Summer is synonymous with creemees, and well-timed ones at that: June is not only the beginning of summer, it is also National Dairy Month. This annual tribute recognizes an industry that has supported Vermonters for 150 years. A month to celebrate the food that dairy provides, and the hardworking families who have produced that food while stewarding the land and landscape that sets Vermont apart from so many other places. Unfortunately, this year, June also marks our fourth month of COVID-19 response. And although Vermont’s farming history has been fraught with challenges, the year 2020 has brought greater challenges to Vermont dairy than any farmer could have imagined throughout the past two centuries.
June 18, 2020 | Montpelier, VT – As a result of a generous donation from Vermont Rotary Clubs across the state, Vermonters in need will continue to receive fresh dairy products from the Vermont Foodbank for weeks to come. Continuing a collaboration begun earlier this year to connect Vermont dairy assistance to Vermonters, the Foodbank will receive food donations of Vermont yogurt and butter in support of their food assistance efforts. Ten Vermont rotary clubs joined forces to raise over $10,000 dollars, adding significant financial support to the effort already in place to recover Vermont milk.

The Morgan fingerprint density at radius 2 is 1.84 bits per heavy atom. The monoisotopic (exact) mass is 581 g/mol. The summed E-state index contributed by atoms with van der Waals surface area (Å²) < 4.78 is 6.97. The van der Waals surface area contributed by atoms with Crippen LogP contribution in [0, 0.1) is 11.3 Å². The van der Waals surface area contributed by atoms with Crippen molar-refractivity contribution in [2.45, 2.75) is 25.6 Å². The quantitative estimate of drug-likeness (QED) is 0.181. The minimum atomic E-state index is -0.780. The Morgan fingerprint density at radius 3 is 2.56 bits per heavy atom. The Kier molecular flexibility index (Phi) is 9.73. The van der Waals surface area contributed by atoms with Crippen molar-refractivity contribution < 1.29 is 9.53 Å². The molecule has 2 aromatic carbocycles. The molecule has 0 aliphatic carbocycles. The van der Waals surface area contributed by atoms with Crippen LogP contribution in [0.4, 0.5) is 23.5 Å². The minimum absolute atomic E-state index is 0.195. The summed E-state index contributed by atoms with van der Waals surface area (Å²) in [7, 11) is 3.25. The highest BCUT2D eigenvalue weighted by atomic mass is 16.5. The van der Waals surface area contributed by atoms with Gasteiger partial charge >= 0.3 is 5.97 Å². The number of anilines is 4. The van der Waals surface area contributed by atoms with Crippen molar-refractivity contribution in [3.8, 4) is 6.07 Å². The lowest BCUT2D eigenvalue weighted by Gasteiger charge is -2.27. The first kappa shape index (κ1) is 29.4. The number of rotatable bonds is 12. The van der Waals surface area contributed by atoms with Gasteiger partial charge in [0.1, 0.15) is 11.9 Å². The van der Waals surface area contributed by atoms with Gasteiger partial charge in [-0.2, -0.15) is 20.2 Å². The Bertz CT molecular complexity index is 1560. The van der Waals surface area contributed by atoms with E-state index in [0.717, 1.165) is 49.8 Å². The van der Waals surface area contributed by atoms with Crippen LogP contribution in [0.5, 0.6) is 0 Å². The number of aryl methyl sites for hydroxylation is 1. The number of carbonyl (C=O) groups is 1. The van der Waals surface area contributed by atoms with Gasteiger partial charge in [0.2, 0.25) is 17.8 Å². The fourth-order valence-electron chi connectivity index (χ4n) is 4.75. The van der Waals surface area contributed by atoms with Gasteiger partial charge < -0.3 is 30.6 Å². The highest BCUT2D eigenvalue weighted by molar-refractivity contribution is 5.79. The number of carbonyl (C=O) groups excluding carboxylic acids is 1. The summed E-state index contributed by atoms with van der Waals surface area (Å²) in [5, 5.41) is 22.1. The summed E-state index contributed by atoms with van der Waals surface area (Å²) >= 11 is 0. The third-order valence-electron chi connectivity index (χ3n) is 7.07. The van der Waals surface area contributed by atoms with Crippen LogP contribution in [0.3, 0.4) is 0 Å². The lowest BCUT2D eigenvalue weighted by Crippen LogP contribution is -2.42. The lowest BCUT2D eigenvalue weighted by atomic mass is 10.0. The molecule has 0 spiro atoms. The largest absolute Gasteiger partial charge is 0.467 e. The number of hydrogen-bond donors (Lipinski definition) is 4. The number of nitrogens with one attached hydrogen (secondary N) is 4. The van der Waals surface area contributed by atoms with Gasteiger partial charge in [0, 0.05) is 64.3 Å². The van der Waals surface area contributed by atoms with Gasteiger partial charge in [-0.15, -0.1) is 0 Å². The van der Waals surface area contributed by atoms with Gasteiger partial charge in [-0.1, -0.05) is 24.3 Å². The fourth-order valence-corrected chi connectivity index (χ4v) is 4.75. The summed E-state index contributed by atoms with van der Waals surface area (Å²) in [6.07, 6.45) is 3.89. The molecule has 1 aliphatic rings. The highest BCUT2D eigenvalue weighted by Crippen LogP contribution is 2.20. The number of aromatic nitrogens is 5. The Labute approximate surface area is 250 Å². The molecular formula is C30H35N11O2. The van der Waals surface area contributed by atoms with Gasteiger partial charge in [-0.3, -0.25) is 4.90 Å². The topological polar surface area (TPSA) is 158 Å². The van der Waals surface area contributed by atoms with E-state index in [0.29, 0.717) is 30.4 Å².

June 16, 2020 | Montpelier, VT – In response to the ongoing urgent needs arising from COVID-19 challenges to Vermont’s Working Lands businesses, the Working Lands Enterprise Board (WLEB) has announced that 16 businesses will receive over $250,000 in COVID-19 Response Business Development Grants within the sectors of agriculture and forestry. These awards will focus on business response, shifting marketing strategies, or other activities that may improve business recovery. “Vermont’s agricultural and forestry businesses are critical to our future. Getting grants quickly to these companies will help Vermont’s economy to recover and grow as well as help feed Vermonters,” said Governor Phil Scott.With supply chain impacts felt around the region, one grantee, The Royal Butcher of Braintree, intends to respond to the surge in demand for slaughter and meat processing. Current bottlenecks in processing will require urgent need to meet the local demand for this butcher’s services. “These dollars will allow us to expand our business while helping farmers who need our services during the pandemic,” said Justin Sauerwein of The Royal Butcher. The Royal Butcher, established in 2003, is a USDA inspected slaughterhouse and meat processor, attending to the needs of local livestock and dairy farms. This $20,000 grant will allow them to serve more farms, improving throughput by 30-40%.